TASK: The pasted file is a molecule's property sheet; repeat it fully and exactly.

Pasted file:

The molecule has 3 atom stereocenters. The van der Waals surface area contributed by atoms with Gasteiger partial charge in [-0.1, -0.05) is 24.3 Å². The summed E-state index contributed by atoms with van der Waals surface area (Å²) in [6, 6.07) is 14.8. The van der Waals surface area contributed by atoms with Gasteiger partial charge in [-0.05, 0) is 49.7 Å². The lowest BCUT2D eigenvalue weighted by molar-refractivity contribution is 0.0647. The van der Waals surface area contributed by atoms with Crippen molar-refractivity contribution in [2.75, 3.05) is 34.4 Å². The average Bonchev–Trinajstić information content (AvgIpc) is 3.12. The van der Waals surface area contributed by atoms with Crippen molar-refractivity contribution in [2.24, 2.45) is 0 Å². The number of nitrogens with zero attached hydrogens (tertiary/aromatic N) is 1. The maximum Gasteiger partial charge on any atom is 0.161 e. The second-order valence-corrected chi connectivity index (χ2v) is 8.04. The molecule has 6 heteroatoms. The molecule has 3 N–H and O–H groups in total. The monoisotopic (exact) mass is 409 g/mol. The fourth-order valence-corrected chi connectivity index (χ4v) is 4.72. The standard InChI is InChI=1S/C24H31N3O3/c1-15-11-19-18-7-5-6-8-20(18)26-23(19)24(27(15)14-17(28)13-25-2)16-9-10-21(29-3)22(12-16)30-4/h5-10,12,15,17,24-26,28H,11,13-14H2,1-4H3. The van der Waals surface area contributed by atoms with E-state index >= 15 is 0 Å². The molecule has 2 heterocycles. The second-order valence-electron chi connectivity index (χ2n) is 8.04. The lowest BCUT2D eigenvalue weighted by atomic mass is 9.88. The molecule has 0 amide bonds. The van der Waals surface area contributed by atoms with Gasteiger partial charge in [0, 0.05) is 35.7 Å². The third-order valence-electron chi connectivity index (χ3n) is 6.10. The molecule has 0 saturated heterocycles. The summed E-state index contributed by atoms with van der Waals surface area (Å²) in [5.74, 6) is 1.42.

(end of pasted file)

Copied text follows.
The molecule has 3 atom stereocenters. The van der Waals surface area contributed by atoms with Gasteiger partial charge in [-0.1, -0.05) is 24.3 Å². The summed E-state index contributed by atoms with van der Waals surface area (Å²) in [6, 6.07) is 14.8. The van der Waals surface area contributed by atoms with Gasteiger partial charge in [-0.05, 0) is 49.7 Å². The lowest BCUT2D eigenvalue weighted by molar-refractivity contribution is 0.0647. The van der Waals surface area contributed by atoms with Crippen molar-refractivity contribution in [2.75, 3.05) is 34.4 Å². The average Bonchev–Trinajstić information content (AvgIpc) is 3.12. The van der Waals surface area contributed by atoms with Crippen molar-refractivity contribution in [2.24, 2.45) is 0 Å². The number of nitrogens with zero attached hydrogens (tertiary/aromatic N) is 1. The maximum Gasteiger partial charge on any atom is 0.161 e. The second-order valence-corrected chi connectivity index (χ2v) is 8.04. The molecule has 6 heteroatoms. The molecule has 3 N–H and O–H groups in total. The monoisotopic (exact) mass is 409 g/mol. The fourth-order valence-corrected chi connectivity index (χ4v) is 4.72. The standard InChI is InChI=1S/C24H31N3O3/c1-15-11-19-18-7-5-6-8-20(18)26-23(19)24(27(15)14-17(28)13-25-2)16-9-10-21(29-3)22(12-16)30-4/h5-10,12,15,17,24-26,28H,11,13-14H2,1-4H3. The van der Waals surface area contributed by atoms with E-state index >= 15 is 0 Å². The molecule has 2 heterocycles. The second-order valence-electron chi connectivity index (χ2n) is 8.04. The lowest BCUT2D eigenvalue weighted by atomic mass is 9.88. The molecule has 0 amide bonds. The van der Waals surface area contributed by atoms with Gasteiger partial charge in [0, 0.05) is 35.7 Å². The third-order valence-electron chi connectivity index (χ3n) is 6.10. The molecule has 0 saturated heterocycles. The summed E-state index contributed by atoms with van der Waals surface area (Å²) in [5.74, 6) is 1.42.